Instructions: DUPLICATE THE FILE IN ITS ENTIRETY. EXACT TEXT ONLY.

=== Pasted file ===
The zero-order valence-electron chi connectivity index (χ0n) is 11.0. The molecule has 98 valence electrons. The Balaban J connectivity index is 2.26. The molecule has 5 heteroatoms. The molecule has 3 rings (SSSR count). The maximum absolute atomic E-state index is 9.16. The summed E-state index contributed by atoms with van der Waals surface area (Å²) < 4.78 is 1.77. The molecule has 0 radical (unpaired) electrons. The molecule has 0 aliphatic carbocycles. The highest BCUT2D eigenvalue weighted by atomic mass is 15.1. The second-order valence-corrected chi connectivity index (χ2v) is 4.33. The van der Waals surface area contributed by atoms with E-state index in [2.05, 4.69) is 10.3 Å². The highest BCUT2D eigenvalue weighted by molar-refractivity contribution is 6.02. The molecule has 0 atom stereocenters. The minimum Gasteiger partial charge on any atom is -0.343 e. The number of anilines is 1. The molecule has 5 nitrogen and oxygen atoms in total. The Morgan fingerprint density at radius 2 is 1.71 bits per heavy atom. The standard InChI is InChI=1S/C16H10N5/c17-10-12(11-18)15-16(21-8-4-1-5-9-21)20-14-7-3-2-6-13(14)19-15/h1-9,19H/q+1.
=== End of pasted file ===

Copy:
The zero-order valence-electron chi connectivity index (χ0n) is 11.0. The molecule has 98 valence electrons. The Balaban J connectivity index is 2.26. The molecule has 5 heteroatoms. The molecule has 3 rings (SSSR count). The maximum absolute atomic E-state index is 9.16. The summed E-state index contributed by atoms with van der Waals surface area (Å²) < 4.78 is 1.77. The molecule has 0 radical (unpaired) electrons. The molecule has 0 aliphatic carbocycles. The highest BCUT2D eigenvalue weighted by atomic mass is 15.1. The second-order valence-corrected chi connectivity index (χ2v) is 4.33. The van der Waals surface area contributed by atoms with E-state index in [2.05, 4.69) is 10.3 Å². The highest BCUT2D eigenvalue weighted by molar-refractivity contribution is 6.02. The molecule has 0 atom stereocenters. The minimum Gasteiger partial charge on any atom is -0.343 e. The number of anilines is 1. The molecule has 5 nitrogen and oxygen atoms in total. The Morgan fingerprint density at radius 2 is 1.71 bits per heavy atom. The standard InChI is InChI=1S/C16H10N5/c17-10-12(11-18)15-16(21-8-4-1-5-9-21)20-14-7-3-2-6-13(14)19-15/h1-9,19H/q+1.